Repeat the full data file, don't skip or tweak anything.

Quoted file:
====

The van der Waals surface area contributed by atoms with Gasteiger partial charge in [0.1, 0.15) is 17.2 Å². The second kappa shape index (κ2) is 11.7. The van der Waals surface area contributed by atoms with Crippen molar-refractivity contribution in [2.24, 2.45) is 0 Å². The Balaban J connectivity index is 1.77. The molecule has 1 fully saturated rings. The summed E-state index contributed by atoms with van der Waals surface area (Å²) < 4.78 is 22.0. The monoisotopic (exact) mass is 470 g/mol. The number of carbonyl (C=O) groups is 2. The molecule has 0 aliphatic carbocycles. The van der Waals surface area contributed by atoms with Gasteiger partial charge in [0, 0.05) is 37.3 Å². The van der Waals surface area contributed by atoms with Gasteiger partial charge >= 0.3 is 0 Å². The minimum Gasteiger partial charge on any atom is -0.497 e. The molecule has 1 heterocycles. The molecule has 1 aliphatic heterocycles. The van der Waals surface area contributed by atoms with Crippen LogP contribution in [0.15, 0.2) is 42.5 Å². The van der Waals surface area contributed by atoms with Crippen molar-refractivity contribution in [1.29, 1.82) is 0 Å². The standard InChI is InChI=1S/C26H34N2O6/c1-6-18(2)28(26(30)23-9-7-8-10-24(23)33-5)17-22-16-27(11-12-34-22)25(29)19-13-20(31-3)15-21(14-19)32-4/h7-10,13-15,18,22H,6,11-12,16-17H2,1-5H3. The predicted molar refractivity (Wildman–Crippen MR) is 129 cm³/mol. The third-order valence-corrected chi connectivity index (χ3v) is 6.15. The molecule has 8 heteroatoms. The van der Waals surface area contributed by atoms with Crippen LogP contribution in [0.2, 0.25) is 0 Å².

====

The van der Waals surface area contributed by atoms with Gasteiger partial charge in [0.1, 0.15) is 17.2 Å². The second kappa shape index (κ2) is 11.7. The van der Waals surface area contributed by atoms with Crippen molar-refractivity contribution in [2.24, 2.45) is 0 Å². The Balaban J connectivity index is 1.77. The molecule has 1 fully saturated rings. The summed E-state index contributed by atoms with van der Waals surface area (Å²) < 4.78 is 22.0. The monoisotopic (exact) mass is 470 g/mol. The number of carbonyl (C=O) groups is 2. The molecule has 0 aliphatic carbocycles. The van der Waals surface area contributed by atoms with Gasteiger partial charge in [0, 0.05) is 37.3 Å². The van der Waals surface area contributed by atoms with Gasteiger partial charge >= 0.3 is 0 Å². The minimum Gasteiger partial charge on any atom is -0.497 e. The molecule has 1 heterocycles. The molecule has 1 aliphatic heterocycles. The van der Waals surface area contributed by atoms with Crippen LogP contribution in [0.15, 0.2) is 42.5 Å². The van der Waals surface area contributed by atoms with Crippen molar-refractivity contribution in [1.29, 1.82) is 0 Å². The standard InChI is InChI=1S/C26H34N2O6/c1-6-18(2)28(26(30)23-9-7-8-10-24(23)33-5)17-22-16-27(11-12-34-22)25(29)19-13-20(31-3)15-21(14-19)32-4/h7-10,13-15,18,22H,6,11-12,16-17H2,1-5H3. The predicted molar refractivity (Wildman–Crippen MR) is 129 cm³/mol. The third-order valence-corrected chi connectivity index (χ3v) is 6.15. The molecule has 8 heteroatoms. The van der Waals surface area contributed by atoms with Crippen LogP contribution in [0.2, 0.25) is 0 Å².